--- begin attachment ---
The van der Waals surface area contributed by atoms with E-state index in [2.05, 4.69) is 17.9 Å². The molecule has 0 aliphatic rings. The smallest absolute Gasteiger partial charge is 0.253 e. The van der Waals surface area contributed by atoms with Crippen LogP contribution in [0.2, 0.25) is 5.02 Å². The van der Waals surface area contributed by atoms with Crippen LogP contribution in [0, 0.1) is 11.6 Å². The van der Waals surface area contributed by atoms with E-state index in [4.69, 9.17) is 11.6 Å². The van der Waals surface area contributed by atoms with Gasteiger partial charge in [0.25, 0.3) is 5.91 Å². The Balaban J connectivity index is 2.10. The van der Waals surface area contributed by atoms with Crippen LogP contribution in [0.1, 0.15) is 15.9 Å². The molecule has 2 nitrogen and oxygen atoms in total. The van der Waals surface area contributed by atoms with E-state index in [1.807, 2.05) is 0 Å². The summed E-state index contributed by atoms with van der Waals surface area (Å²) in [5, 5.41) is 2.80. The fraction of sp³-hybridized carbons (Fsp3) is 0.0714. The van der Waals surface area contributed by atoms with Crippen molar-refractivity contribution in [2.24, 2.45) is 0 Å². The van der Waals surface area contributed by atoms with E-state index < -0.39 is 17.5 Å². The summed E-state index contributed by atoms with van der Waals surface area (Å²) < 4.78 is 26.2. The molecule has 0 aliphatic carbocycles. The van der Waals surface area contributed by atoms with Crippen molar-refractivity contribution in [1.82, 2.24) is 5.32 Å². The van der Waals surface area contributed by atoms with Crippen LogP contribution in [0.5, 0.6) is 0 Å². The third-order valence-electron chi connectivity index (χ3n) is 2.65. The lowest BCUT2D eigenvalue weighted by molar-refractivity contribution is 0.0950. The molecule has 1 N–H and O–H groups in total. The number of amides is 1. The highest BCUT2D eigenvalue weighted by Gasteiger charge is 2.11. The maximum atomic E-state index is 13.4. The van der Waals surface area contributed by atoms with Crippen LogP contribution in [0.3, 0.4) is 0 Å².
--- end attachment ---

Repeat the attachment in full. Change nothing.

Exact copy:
The van der Waals surface area contributed by atoms with E-state index in [2.05, 4.69) is 17.9 Å². The molecule has 0 aliphatic rings. The smallest absolute Gasteiger partial charge is 0.253 e. The van der Waals surface area contributed by atoms with Crippen LogP contribution in [0.2, 0.25) is 5.02 Å². The van der Waals surface area contributed by atoms with Crippen LogP contribution in [0, 0.1) is 11.6 Å². The van der Waals surface area contributed by atoms with E-state index in [4.69, 9.17) is 11.6 Å². The van der Waals surface area contributed by atoms with Gasteiger partial charge in [0.25, 0.3) is 5.91 Å². The Balaban J connectivity index is 2.10. The van der Waals surface area contributed by atoms with Crippen LogP contribution in [0.1, 0.15) is 15.9 Å². The molecule has 2 nitrogen and oxygen atoms in total. The van der Waals surface area contributed by atoms with E-state index in [1.807, 2.05) is 0 Å². The summed E-state index contributed by atoms with van der Waals surface area (Å²) in [5, 5.41) is 2.80. The fraction of sp³-hybridized carbons (Fsp3) is 0.0714. The van der Waals surface area contributed by atoms with Crippen molar-refractivity contribution in [2.24, 2.45) is 0 Å². The van der Waals surface area contributed by atoms with E-state index < -0.39 is 17.5 Å². The summed E-state index contributed by atoms with van der Waals surface area (Å²) < 4.78 is 26.2. The molecule has 0 aliphatic carbocycles. The van der Waals surface area contributed by atoms with Crippen molar-refractivity contribution in [1.82, 2.24) is 5.32 Å². The van der Waals surface area contributed by atoms with Crippen LogP contribution in [0.5, 0.6) is 0 Å². The third-order valence-electron chi connectivity index (χ3n) is 2.65. The lowest BCUT2D eigenvalue weighted by molar-refractivity contribution is 0.0950. The molecule has 1 N–H and O–H groups in total. The number of amides is 1. The highest BCUT2D eigenvalue weighted by Gasteiger charge is 2.11. The maximum atomic E-state index is 13.4. The van der Waals surface area contributed by atoms with Crippen LogP contribution in [0.3, 0.4) is 0 Å².